"My roommates...I don't know. I haven't really talked to them. There's these twins, Evan and Daniel, and then Insect Boy..."

"Insect Boy?"

"I can't remember his real name. He looks like a bug. And the teachers? I don't know, I've only met one of them and she was a bitch."

"Yeah, well, you hate all teachers."

"Her espec'ly. Yeah, I miss you...I miss you guys like hell."

It wasn't true. I'd actually never missed anyone in my life. I didn't know why. I didn't know why I lied about it, either. I lied a lot but usually I had a great reason. If you were put into a situation where it was beneficial to lie, you would lie. That was just the way it was. There didn't seem to be a point that time, though. I think I just said it automatically. River Heights kids do that a lot. I thought it was because River Heights was a boring rich town. Bored rich kids often started talking and didn't realize they were completely bullshitting until halfway through it. It was just something to say. You know.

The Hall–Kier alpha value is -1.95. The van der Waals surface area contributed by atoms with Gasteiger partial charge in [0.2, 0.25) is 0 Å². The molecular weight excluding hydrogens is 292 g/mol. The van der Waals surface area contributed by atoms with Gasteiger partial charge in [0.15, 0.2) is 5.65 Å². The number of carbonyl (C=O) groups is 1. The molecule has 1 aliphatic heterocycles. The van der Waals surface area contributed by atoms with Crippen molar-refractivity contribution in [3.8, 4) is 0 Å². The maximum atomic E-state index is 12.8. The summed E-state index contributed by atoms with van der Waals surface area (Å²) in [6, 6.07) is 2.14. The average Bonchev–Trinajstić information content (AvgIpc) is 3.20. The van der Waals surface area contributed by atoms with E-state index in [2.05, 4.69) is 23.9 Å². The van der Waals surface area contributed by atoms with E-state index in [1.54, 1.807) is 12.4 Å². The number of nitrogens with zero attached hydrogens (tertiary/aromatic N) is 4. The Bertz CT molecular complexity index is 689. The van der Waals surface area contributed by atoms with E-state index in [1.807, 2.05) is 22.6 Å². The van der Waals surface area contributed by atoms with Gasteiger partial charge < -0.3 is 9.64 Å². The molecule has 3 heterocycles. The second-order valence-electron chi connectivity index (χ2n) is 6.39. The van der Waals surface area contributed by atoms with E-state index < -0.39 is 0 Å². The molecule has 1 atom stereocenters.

"We all miss you, too," Samantha told me. "A lot. Have you talked to anyone else?"

"No time," I sighed. "I got here at one, and I couldn't call then. I couldn't call you guys early in the morning, either. Then you were all in school. Just got out, right?"

"Yeah. Oh my gosh, J.T., I can't believe they sent you there!"

"Neither can I," I groaned. "I can't think of a worse place to be."

Of course I could think of a worse place to be. I could think of a million worse things to be. I was just exaggerating. When you lived in a boring town like River Heights, you ended up exaggerating a lot. I assumed that was how a lot of really weird rumors got spread all the time. A lot of them were about me. They made me sound like a hood or something. I thought it was because everybody there was so square that they needed somebody not to be.

When nothing ever happened in a place people made stuff up to happen in it.

"Anyways, how was your day?" I asked.

"McDillan gave too much homework, again...we tried to get him back in the supply closet, but he called Wood and she gave us all a lecture. We've got detention tomorrow, J.T."